We’re well versed in considering our physical body and aesthetic appearance when making choices around food—perhaps opting for a low-carb, high-fat diet in order to reach your fitness goals, or steering clear from dairy, gluten and other inflammatory foods in order to try and keep skin conditions like acne at bay. What we consider less, however, is how the foods we eat can impact our mental health and conditions such as anxiety and depression.
A recent study published in the International Journal of Food Sciences has concluded that—surprise, surprise—a diet based around junk, nutritionally-void foods is associated with poor overall mental health, leading to, and exacerbating, conditions like anxiety, chronic depression, bipolar and more.
The study involved researchers collecting 10 years of data through more than 240,000 phone surveys with study participants. The researchers aimed to glean information about that person’s lifestyle habits, and they were able to control for factors such as gender, income and age, eventually isolating diet as the key link to mental struggles.
It’s hardly surprising that junk food—processed, high-sugar, refined foods that are full of additives, artificial colours and flavourings don’t exactly benefit your health. Australian research suggests that since a fast-food diet has low nutritive value, it can change parts of the brain that may impact mental health.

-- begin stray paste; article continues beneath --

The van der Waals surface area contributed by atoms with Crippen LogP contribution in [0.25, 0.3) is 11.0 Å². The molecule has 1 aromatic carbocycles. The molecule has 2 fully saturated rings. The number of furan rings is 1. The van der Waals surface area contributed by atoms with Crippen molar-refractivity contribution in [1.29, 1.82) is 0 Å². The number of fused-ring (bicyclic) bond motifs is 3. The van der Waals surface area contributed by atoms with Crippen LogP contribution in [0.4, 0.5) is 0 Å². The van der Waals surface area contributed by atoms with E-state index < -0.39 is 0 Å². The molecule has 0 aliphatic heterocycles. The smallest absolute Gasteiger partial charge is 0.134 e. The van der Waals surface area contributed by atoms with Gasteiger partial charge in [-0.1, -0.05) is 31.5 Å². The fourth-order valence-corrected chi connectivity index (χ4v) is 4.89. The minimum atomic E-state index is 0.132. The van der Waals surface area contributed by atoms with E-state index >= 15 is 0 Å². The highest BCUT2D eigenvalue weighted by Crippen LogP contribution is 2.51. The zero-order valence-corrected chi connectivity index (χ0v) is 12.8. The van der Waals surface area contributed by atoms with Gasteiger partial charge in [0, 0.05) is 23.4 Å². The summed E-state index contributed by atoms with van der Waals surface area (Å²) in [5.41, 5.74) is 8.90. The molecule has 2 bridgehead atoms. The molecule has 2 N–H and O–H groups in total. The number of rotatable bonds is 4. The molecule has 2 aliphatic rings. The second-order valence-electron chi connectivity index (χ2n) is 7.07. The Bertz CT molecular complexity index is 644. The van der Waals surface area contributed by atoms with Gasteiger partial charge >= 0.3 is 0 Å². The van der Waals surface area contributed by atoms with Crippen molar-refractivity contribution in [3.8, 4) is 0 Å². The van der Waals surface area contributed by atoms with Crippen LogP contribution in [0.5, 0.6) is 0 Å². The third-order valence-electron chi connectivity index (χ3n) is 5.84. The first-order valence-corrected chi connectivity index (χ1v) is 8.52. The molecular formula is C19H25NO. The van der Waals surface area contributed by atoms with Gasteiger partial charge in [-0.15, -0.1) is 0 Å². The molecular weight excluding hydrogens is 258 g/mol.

Located in the deeper area of the brain, the seahorse-shaped hippocampus controls memory and cognition. Its front side, on the other hand, regulates our emotions. According to the research, most people diagnosed with major depression have a smaller hippocampus, whilst it’s also been found that adults who ate more fast-food meals have a shrunken hippocampus. Coincidence? We think not.
Omega-3’s, omega-3’s, and more omega-3’s! Studies have shown that cells within the brain require omega-3 oils in order to be able to transmit signals that enable proper thinking, moods, and emotions. However, omega-3 oils are often present at very low levels in typical Western diets. Omega-3’s provide the body with some much needed anti-inflammation nutrients, making them a staple in any mental-health diet, so pack it full with oily fish, healthy oils like olive and coconut and avocados.
Most notably it is essential vitamins, minerals, and omega-3 fatty acids that are often deficient in the general population of developed countries; and are exceptionally deficient in people suffering from mental disorders. Supplements that contain amino acids also reduce symptoms, because they are converted to neurotransmitters that alleviate depression and other mental disorders. Vitamin B12, magnesium, vitamin C, zinc and amino acids like taurine are all essential to fighting and combating mental health conditions, making a diet rich in vitamins and minerals fundamental to recovery. Focus on a rainbow diet of plant-based sources, cut the processed, refined foods and watch your mental health thank you.
As always, you should seek advice from a trained medical professional if you’re concerned about your mental health.
If you’re interested in reading more about the relationship between food and mental health, Brain Changer by Australian Scientist and Professor, Felice Jacka is a great read.